A collage of what I've read since my 1/19/2016 2016 Reading List post. Edited to the best of my blogging attention span abilities.
Long Tail Kitty was very cute and extremely clever. I really like Lark Pien's art. A great choice if you need a smile and an excuse to say a few positive-sounding, "Awwww's..."
Jeff Mack did a nice job with Clueless McGee. Great humor sounded by fun drawings. I really enjoy these text-heavy yet simple graphic novel-style books. Simple... As if. Mack put a lot of work into this, as do Jeff Kinney and Dav Pilkey. Don't let anyone tell you otherwise. If they do, they're not your friend. :P
Katherine Applegate's The One and Only Ivan was a beautiful book. I admit that I was getting anxious as to when the (or any) action would start. But this wouldn't have been nearly as great without Applegate's amazing character development. Curse my literary impatience. Ivan contains possibly the finest ending to any book I've read. Awards-shmawards I always say, but I think it earned that John Newberry stamp on the cover.
SuperMutant Magic Academy. I was expecting a long tale in graphic novel form. And that's what I got. Kind of. But I got so much more than expected. Jillian Tamaki expertly wove a story via a series of single (sometimes multiple, but too multiple) pages containing between one and six (or so) comic panels. They tie together so well, and there is so much thought put into each page. After I was done I read it again. And then I ordered a copy online. Awards-shmawards and all that, but I really hope this wins something. It would be a crime if you didn't give it a look.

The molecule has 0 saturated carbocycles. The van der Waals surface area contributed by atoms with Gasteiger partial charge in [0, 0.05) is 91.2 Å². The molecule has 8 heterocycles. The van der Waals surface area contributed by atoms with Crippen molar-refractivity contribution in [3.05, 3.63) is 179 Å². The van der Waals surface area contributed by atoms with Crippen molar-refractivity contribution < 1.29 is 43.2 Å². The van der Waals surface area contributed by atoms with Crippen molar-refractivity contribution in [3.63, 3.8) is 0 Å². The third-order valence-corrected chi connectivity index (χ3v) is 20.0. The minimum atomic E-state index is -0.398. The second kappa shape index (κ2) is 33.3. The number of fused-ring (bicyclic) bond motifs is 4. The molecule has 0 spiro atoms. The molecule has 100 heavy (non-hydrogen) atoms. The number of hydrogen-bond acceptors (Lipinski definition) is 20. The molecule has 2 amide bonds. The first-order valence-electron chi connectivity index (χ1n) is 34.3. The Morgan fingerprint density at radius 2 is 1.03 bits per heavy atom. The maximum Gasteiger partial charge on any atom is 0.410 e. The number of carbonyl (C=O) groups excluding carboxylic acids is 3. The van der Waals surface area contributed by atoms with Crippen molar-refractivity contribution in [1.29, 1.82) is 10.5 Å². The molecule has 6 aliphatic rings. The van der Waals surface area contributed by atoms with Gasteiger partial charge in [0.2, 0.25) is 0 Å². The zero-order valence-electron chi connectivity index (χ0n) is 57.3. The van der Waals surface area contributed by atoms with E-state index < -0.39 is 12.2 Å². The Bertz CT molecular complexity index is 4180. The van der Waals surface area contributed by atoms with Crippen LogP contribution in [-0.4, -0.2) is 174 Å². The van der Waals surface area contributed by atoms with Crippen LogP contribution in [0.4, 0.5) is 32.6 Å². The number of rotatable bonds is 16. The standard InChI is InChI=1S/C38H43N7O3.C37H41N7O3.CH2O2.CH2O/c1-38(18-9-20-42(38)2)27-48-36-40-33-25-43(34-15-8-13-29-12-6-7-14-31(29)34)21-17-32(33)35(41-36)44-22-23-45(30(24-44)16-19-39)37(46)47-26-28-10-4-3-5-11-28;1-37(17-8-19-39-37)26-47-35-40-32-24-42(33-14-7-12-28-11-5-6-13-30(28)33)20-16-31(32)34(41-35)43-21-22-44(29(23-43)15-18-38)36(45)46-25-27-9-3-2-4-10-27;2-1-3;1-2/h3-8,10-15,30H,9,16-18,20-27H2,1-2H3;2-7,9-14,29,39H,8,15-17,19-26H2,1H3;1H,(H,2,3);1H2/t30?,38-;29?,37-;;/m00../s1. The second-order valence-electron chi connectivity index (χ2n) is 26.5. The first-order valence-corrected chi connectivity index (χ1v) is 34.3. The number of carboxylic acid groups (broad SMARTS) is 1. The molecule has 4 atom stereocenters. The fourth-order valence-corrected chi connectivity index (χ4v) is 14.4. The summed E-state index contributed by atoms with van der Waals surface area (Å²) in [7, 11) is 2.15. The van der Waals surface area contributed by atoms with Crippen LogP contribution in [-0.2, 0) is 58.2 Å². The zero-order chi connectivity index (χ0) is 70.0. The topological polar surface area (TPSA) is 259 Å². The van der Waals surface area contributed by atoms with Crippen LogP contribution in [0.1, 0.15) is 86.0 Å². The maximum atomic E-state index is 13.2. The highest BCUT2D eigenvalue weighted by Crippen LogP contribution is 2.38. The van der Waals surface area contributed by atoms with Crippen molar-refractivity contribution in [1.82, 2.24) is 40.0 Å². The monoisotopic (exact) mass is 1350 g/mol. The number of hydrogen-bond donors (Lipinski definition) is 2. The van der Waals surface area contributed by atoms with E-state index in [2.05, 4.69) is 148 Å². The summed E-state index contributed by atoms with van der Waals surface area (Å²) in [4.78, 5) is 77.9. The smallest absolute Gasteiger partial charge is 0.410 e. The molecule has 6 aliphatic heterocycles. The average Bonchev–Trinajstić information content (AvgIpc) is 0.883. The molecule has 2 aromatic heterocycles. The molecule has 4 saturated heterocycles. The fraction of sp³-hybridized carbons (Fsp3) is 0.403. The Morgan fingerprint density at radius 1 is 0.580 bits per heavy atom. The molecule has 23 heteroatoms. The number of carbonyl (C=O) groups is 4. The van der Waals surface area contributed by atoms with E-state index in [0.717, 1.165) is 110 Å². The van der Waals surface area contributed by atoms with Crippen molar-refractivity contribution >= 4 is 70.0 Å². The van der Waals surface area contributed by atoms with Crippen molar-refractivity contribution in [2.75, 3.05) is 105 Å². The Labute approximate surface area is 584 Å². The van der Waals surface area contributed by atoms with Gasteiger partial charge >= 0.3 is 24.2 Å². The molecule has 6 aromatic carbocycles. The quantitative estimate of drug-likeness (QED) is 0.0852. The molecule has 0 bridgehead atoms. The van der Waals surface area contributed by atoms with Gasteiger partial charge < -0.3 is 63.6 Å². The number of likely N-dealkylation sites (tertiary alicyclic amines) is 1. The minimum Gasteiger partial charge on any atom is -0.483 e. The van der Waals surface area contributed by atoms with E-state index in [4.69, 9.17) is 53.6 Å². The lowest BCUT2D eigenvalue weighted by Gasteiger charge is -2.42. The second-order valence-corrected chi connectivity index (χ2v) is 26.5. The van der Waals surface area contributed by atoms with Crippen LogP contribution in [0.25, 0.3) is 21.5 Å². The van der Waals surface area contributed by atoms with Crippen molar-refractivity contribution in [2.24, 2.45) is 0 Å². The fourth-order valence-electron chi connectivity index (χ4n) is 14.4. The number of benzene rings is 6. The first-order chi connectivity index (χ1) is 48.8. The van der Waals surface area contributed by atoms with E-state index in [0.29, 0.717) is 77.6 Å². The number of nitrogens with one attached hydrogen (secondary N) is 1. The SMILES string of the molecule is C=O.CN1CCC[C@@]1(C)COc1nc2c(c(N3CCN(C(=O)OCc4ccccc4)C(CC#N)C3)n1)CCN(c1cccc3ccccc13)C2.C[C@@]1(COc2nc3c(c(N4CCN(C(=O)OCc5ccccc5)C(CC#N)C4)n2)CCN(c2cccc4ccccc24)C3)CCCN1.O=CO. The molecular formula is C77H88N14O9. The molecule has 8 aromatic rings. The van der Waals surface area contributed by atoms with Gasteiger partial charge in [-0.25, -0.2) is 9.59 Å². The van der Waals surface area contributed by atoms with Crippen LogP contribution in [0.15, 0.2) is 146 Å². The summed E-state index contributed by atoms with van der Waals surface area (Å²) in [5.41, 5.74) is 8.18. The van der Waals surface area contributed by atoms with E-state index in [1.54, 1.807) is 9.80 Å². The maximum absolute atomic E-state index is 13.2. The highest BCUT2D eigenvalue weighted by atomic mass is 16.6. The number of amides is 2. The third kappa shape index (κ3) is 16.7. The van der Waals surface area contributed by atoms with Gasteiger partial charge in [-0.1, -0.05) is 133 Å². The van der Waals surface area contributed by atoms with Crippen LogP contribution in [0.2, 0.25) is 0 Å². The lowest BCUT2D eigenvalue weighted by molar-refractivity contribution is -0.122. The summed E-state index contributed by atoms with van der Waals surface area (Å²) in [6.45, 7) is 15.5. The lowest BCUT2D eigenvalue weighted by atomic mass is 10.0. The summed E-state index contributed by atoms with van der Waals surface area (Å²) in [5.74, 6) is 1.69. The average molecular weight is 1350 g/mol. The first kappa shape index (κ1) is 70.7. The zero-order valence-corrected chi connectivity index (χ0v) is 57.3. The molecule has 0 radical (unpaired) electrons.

Boxers, and then Saints. These must (MUST) be read one after the other. Gene Yang is one of our greatest storytellers. With written word and image he gives us a lesson in modern Chinese history that is epic, uplifting and heartbreaking. Yang is an absolute genius.
The seed for Elle Luna's The Crossroads of Should and Must began as a blogpost that was urged to become a book. I never visit the self-help section at libraries or bookshops. Can there be a cure-all book that suits every individual? Of course not. But I've read and enjoyed Austin Kleon's Steal Like and Artist and his follow-up, Show Your Work. So I suppose I do subscribe to self-help, as it relates to art. And that's how I approached Luna's book – from an art perspective. It helped me consider and accept a new position with a company that provides Mathematics and ELA lessons to schools and families, with an emphasis on bilingual learning. I found my "must" within this book, and it played a role in my accepting an amazing job.
Harry Potter and the Goblet of Fire, J.K. Rowling. I've been reading the Potter series with Jake, and, like millions of others, we've been enjoying every word. Even her frivolous use of "reckon." I always connected that with the old West...
I often judge books by their covers. Books. Not people. Books. So my initial assumption was that Americus by MK Reed and Jonathan Hill was going to be a graphic novel about early America, the Constitution, maybe with a a Roman twist (AmeriCUS?) I was so wrong. Despite my failed assumption, it's a great book about a middle-schooler finding his way and finding his voice in a town where some closed-minded people just can't mind their own bee's wax. Highly recommended.
I need to start rereading Kazu Kibuishi's Amulet series (I've only read the first three...) in anticipation of the next book coming out super soon. Explorer - The mystery Boxes is a great collection of short graphic stories by a variety of illustrators and writers (See? I try to put illustrators first when I get the chance.) Very entertaining, while serving as a sample platter of talent whose other works should be searched out.